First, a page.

The first thing to consider when deciding between the NT1 and the NT1-A is the price difference of some Bucks.
If you are on a budget but want to achieve audio quality above your normal microphone, then go with the non-A version because it’s literally half the price of its successor.
However, if you have some money to spare or just don’t care about saving $$$ dollars, then obviously go with the NT1-A for better sound quality overall.
The next consideration you should think about is what features do they offer?
For example, does one mic offer something that another doesn’t? Ultimately you’ll need to decide whether those added features are worth the extra cost.
Rode NT1 Features
First of all, the physical appearance makes it obvious that the rode nt1 has a better build quality than the non-a version. It’s less susceptible to low-frequency hiss or popping due to its internal pop filter design.
Also, with an added 3 position high pass filter you can control any unwanted noise coming from your speakers or other components in your studio without having to resort to using EQ during post-production.
- Includes the RODE AI-1 USB Audio Interface – adds studio-quality input and output capabilities to your computer
- Includes RODE NT1 – 1″ diaphragm condenser microphone
- Includes SM6 shock mount, pop-shield, RODE XLR cable, USB-C/A cables, and power – 48V phantom power
- Neutrik combo jack – 3-pole XLR mic input & 1/4” instrument jack
The last standout feature about this mic is the fact that its polar pattern is cardioid which helps isolate the main sound source better than an Omni or bi-directional polar pattern would do.
So if you are paying attention you’ll there are only three features listed on the specs, but there are actually five. It also comes with an attenuation switch which is placed on the back of the mic near the XLR end; this allows you to quickly turn off the 10db pad or high pass filter if needed.
Rode NT1-A Features
There are basically three additional features that come with NT1-A over its predecessor.
First of all, it has a low-cut filter knob on top of the microphone; this is very convenient for quick adjustments of your tone curve without having to use any extra equipment like an EQ pedal or plugin (which would allow you easier access).
Second, you can rotate the diaphragm surround up to 180 degrees which makes a lot easier when trying to do any multi-track recording in full 360 degree environment. Third, the last feature is that you can switch between -10db and +4 dB attenuation to allow compatibility with different types of preamps when trying to achieve the right amount of gain.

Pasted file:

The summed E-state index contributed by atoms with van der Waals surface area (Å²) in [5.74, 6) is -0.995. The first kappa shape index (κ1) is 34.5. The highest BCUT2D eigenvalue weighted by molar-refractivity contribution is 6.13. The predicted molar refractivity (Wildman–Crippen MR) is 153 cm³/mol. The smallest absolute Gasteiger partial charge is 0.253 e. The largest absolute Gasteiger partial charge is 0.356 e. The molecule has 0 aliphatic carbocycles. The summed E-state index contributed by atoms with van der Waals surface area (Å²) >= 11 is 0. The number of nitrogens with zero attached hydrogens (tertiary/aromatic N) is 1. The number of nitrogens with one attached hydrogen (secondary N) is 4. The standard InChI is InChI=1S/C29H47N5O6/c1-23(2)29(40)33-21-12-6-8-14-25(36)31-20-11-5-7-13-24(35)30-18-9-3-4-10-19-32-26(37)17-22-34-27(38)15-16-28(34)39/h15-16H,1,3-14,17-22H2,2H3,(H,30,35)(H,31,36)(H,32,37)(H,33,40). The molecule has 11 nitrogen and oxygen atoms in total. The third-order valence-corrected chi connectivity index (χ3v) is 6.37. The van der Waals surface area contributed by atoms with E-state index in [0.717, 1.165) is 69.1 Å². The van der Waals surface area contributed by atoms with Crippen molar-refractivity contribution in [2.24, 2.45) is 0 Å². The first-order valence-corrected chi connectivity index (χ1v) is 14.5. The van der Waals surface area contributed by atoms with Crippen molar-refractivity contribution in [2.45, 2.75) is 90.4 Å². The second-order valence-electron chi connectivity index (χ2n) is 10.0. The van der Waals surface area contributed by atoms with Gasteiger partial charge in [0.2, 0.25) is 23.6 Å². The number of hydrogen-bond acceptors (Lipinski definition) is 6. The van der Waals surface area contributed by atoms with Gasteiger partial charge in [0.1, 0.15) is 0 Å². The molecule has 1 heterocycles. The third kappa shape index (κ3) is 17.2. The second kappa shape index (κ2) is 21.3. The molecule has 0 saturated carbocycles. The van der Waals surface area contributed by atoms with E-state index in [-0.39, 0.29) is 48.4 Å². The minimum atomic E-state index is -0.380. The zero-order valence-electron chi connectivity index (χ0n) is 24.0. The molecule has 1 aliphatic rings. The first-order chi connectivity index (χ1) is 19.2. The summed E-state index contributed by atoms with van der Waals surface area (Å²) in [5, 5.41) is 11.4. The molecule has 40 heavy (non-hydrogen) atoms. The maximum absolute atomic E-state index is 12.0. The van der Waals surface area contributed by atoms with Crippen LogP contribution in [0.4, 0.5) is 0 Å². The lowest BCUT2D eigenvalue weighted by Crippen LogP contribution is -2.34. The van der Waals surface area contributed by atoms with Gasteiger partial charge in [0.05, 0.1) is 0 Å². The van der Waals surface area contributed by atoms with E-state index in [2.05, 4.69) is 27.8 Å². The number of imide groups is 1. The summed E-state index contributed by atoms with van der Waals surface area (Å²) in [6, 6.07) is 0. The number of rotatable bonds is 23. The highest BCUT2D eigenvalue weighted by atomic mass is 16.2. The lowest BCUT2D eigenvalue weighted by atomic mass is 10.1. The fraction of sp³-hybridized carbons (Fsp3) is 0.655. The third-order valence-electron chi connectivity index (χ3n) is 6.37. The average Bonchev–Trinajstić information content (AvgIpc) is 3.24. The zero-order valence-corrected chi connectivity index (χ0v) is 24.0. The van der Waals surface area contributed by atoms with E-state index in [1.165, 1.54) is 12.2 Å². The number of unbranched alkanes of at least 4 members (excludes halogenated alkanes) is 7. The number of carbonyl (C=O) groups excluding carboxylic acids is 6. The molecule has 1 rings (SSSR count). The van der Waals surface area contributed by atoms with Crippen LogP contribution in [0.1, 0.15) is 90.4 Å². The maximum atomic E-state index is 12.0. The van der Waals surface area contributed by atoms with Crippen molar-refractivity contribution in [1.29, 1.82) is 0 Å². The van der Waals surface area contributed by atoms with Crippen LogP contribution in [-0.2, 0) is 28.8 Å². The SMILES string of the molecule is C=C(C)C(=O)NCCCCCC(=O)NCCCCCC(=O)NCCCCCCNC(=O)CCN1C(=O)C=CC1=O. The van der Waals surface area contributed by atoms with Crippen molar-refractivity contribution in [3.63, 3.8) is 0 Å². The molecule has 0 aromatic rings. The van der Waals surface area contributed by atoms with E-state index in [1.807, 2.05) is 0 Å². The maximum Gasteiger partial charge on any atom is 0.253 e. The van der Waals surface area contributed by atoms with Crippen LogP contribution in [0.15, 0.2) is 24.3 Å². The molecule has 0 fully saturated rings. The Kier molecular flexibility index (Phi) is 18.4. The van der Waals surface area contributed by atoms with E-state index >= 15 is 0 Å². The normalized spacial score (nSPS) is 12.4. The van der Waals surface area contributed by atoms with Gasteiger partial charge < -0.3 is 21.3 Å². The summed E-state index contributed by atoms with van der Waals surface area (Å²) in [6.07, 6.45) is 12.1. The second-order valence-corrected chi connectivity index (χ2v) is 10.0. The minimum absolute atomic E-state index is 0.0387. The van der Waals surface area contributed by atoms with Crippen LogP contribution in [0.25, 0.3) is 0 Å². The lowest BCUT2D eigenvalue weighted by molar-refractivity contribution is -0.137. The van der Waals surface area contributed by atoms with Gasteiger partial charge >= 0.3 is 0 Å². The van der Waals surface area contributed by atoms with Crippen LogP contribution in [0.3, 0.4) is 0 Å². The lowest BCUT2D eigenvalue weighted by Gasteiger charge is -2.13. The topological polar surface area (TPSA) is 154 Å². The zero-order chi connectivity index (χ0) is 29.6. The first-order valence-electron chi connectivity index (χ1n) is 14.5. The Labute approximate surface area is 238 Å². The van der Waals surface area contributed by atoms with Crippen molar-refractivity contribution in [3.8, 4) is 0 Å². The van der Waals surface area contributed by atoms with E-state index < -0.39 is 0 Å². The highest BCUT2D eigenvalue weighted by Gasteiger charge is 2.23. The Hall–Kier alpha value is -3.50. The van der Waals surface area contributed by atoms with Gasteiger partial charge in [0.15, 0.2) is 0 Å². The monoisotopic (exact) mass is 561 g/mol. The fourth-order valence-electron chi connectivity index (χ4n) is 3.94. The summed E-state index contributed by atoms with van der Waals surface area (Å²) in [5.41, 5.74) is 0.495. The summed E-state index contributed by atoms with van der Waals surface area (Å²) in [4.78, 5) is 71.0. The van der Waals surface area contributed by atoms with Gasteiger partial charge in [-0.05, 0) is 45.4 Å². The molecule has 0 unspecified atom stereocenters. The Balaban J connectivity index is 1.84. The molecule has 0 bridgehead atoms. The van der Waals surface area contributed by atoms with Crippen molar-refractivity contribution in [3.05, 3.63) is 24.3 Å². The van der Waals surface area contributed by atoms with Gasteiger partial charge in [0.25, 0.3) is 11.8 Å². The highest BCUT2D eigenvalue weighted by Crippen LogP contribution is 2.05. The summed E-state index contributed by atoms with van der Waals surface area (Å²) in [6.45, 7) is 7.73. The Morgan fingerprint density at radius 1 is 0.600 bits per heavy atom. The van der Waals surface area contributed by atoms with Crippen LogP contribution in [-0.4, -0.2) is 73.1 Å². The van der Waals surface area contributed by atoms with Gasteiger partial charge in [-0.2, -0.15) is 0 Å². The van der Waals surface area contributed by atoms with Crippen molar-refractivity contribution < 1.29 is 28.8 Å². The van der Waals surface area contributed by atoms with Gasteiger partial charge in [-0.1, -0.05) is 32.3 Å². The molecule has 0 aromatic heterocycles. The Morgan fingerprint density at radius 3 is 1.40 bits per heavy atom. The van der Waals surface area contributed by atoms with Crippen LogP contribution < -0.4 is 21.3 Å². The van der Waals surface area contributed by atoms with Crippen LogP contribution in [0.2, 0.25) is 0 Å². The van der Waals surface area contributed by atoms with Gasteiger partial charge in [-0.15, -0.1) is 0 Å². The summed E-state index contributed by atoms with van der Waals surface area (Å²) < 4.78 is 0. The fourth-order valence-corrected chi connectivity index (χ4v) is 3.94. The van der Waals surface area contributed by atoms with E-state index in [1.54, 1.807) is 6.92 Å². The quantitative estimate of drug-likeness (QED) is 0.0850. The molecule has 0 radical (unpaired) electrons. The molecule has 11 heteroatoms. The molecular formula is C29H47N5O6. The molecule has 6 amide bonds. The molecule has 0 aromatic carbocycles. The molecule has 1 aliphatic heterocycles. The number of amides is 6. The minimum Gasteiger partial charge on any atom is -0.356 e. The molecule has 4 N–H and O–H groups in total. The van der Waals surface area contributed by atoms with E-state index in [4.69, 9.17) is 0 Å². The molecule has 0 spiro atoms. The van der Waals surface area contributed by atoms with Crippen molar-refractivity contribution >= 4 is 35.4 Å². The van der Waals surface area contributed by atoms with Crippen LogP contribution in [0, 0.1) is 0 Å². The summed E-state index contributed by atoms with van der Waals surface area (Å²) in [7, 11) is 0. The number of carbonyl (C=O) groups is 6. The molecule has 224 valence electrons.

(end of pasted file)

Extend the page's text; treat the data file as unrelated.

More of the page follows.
Rode NT1 vs RODE NT1-A: Key Differences
The NT1 has no internal shock mount to reduce noise and vibrations traveling into the unit
The NT1 is slightly less expensive than the NT1a — but not by much, certainly not worth forgoing the slight increase in sound quality! If you can afford it go with the NT1-A…or whichever one best suits your budget if you are looking for a more affordable option.
For example, there is also an NTG series of microphones offered by Rode which are incredibly good value compared to industry-standard mics!
The NT1a has a built-in side-address studio condenser microphone, with an internal shock mount to reduce noise and vibrations traveling through the mic stand into your mic – only the NT1a contains this feature.
- 10 Year warranty on the Rode NT1-A
- Includes a tripod base desk stand, pop shield, shock mount, premium 20′ microphone cable, dust cover, and an instructional DVD with recording tips
- Large 1” (25mm) capsule with gold plated diaphragm
- Self noise of only 5dB (A)
The NT1 comes with everything you need to start recording studio-quality audio straight away, including a tripod stand and analog XLR cable (XLR Cable is the most common type of connector for microphones) – whereas the NT1a does not include these extra accessories.
The Rode NT1-A is slightly more expensive than the Rode NT1, but it’s well worth the extra money.
The microphone features a built-in side-address studio condenser microphone.
The microphone has an internal shock mount to reduce noise and vibrations traveling through the mic stand into your mic.
Furthermore, you can easily edit all its settings via a clear LCD screen that displays both your adjustments and settings on an easy-to-use menu.
It comes with everything you need to start recording studio-quality audio straight away, including a tripod stand, analog XLR cable, pop shield, and pouch!
As stated above, the NT1 is a little more expensive than the NT1-A. However, you get so much for your money.
With the Rode NT1-A you actually get two mics in one – they are both dynamic and condenser mics, which means that even if you don’t have the best soundcard around they will still deliver good quality audio recordings with ease.
Plus it comes with its own simple stand and everything else you need to get started straight away! It’s well worth splashing out for this mic alone!
The Rode NT1 and Rode NT1a are both easy to use, good quality microphones.
However, the NT1a is definitely the better bang for your buck! The NT1 does have a slightly more narrow dynamic range than the NT1-A but this isn’t that noticeable if you are just recording vocals or instruments – whereas most of us do most of our recording using these tools.
And if you are looking to record anything else it will be fine for this too!
Either way, they are both excellent mics at an equally excellent price so if the extra features of the Rode NT1-A aren’t necessary for you then go with whichever one best suits your budget.